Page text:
Winter Leagues Start January 9th!
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SHORT GAME Loomis Trail Up For Sale, Semiahmoo to Go All-Private
Loomis Trail Golf Club • Blaine
n August, Cascade Golfer readers ranked Blaine's Semiahmoo Golf and Country Club and Loomis Trail Golf Club as the state's No. 1 and No. 2 public golf courses in the northern region (basically everything north of Lynnwood/Redmond), just as they did in 2013 (in 2015, Semiahmoo was first and Loomis Trail fourth). When it comes time to vote again in 2019, though, at least one — and maybe both — of those courses will be off the list. The ownership and membership group of Loomis Trail has begun seeking a buyer for the Graham Cooke design, says Katie Nessel of Columbia Hospitality, which has been managing both golf courses and the Semiahmoo Resort & Spa since acquiring Coastal Hotels in May. According to Nessel, the sale comes at the direct request of the club's ownership and membership group, which motioned and approved in September to put Loomis on the market. "The sale was a joint decision made between the own-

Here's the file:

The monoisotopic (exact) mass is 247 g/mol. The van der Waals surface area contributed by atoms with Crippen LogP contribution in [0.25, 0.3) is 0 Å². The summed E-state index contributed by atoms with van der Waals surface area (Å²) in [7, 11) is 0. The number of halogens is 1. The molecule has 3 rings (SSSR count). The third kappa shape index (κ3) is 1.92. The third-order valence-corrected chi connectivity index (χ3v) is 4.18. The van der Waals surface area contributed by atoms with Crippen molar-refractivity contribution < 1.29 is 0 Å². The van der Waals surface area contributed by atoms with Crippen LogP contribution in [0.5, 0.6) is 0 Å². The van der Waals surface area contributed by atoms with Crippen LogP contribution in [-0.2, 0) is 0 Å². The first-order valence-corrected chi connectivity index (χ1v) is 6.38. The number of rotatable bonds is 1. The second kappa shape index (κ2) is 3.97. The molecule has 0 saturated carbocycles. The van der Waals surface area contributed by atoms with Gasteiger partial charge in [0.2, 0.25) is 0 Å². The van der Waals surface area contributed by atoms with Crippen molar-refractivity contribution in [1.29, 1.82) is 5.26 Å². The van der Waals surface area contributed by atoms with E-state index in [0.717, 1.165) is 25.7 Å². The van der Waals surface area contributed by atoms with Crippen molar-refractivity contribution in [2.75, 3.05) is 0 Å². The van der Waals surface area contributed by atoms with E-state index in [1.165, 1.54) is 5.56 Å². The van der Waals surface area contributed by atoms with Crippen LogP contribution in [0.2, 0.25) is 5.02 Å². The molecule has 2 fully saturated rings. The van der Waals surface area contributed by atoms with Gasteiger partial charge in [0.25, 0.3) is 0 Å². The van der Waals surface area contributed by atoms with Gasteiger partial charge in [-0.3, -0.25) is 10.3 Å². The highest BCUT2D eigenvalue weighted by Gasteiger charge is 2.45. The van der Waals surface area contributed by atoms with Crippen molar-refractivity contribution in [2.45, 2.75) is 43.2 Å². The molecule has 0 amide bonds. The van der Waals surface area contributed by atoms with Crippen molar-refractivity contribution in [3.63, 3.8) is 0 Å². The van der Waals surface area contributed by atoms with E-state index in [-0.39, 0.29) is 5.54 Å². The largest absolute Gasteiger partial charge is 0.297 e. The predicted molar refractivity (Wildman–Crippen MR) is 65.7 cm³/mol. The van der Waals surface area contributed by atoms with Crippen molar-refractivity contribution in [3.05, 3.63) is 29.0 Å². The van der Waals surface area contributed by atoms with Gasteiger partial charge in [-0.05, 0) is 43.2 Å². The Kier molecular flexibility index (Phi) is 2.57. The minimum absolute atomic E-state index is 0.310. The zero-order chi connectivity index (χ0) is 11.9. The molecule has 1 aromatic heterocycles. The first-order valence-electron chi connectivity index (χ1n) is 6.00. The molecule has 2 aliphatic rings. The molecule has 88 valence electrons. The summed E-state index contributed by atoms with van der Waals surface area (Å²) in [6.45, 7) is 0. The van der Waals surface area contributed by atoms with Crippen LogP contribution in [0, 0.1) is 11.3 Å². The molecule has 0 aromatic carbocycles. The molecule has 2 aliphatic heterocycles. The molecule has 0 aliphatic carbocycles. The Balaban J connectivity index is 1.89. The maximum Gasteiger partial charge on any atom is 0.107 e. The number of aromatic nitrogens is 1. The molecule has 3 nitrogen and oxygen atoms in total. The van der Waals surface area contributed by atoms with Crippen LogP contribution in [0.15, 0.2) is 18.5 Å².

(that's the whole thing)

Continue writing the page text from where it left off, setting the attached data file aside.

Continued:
ership group and membership group, and Columbia Hospitality made recommendations throughout the process," Nessel says. In addition to the courses at Semiahmoo, Columbia Hospitality owns and/or manages numerous other Puget Sound golf courses, including The Club at Snoqualmie Ridge, Gold Mountain, McCormick Woods, Oakbrook, The Classic and North Shore, plus well-known hotels and conference centers like the Salish Lodge, Bell Harbor International Conference Center, and Seattle's Smith Tower. Since 2001, Loomis Trail and Semiahmoo have alternated days as public or private, with at least one of the two courses open to the public 365 days out of the year. Once the sale is complete, though, Nessel says that Semiahmoo will no longer offer its alternating public days — instead, the course will be open only to members, Semiahmoo Resort guests and those playing in approved tournaments. It will be, for all intents and purposes, private. The future of Loomis Trail, meanwhile, will be up to the buyer — while it seems most likely that they will